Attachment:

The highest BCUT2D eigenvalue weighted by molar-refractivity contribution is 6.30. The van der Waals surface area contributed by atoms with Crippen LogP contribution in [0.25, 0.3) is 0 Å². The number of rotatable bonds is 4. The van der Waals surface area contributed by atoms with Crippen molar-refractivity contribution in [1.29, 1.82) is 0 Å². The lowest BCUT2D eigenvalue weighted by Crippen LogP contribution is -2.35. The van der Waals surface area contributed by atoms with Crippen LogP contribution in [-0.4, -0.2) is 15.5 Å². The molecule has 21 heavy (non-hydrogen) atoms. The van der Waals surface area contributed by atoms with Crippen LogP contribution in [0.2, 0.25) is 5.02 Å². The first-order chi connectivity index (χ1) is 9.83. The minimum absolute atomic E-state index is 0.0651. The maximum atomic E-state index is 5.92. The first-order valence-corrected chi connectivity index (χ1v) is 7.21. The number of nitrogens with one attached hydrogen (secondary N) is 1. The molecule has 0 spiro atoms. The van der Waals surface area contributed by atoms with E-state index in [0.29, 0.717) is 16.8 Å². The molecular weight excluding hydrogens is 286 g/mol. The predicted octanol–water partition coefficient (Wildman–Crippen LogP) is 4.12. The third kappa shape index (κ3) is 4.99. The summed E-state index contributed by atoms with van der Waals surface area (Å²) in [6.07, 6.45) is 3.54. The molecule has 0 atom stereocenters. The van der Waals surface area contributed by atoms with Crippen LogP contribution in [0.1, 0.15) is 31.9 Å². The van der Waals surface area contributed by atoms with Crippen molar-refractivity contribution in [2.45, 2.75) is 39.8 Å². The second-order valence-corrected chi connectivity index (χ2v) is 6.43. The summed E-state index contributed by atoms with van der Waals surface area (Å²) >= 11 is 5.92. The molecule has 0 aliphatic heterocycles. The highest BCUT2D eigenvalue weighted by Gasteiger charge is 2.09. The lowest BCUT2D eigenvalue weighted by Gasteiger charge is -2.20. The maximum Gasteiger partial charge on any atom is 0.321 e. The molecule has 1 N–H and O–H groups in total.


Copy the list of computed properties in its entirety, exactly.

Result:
The highest BCUT2D eigenvalue weighted by molar-refractivity contribution is 6.30. The van der Waals surface area contributed by atoms with Crippen LogP contribution in [0.25, 0.3) is 0 Å². The number of rotatable bonds is 4. The van der Waals surface area contributed by atoms with Crippen molar-refractivity contribution in [1.29, 1.82) is 0 Å². The lowest BCUT2D eigenvalue weighted by Crippen LogP contribution is -2.35. The van der Waals surface area contributed by atoms with Crippen LogP contribution in [-0.4, -0.2) is 15.5 Å². The molecule has 21 heavy (non-hydrogen) atoms. The van der Waals surface area contributed by atoms with Crippen LogP contribution in [0.2, 0.25) is 5.02 Å². The first-order chi connectivity index (χ1) is 9.83. The minimum absolute atomic E-state index is 0.0651. The maximum atomic E-state index is 5.92. The first-order valence-corrected chi connectivity index (χ1v) is 7.21. The number of nitrogens with one attached hydrogen (secondary N) is 1. The molecule has 0 spiro atoms. The van der Waals surface area contributed by atoms with E-state index in [0.29, 0.717) is 16.8 Å². The molecular weight excluding hydrogens is 286 g/mol. The predicted octanol–water partition coefficient (Wildman–Crippen LogP) is 4.12. The third kappa shape index (κ3) is 4.99. The summed E-state index contributed by atoms with van der Waals surface area (Å²) in [6.07, 6.45) is 3.54. The molecule has 0 atom stereocenters. The van der Waals surface area contributed by atoms with Crippen LogP contribution in [0.1, 0.15) is 31.9 Å². The van der Waals surface area contributed by atoms with Crippen molar-refractivity contribution in [2.45, 2.75) is 39.8 Å². The second-order valence-corrected chi connectivity index (χ2v) is 6.43. The summed E-state index contributed by atoms with van der Waals surface area (Å²) >= 11 is 5.92. The molecule has 0 aliphatic heterocycles. The highest BCUT2D eigenvalue weighted by Gasteiger charge is 2.09. The lowest BCUT2D eigenvalue weighted by Gasteiger charge is -2.20. The maximum Gasteiger partial charge on any atom is 0.321 e. The molecule has 1 N–H and O–H groups in total.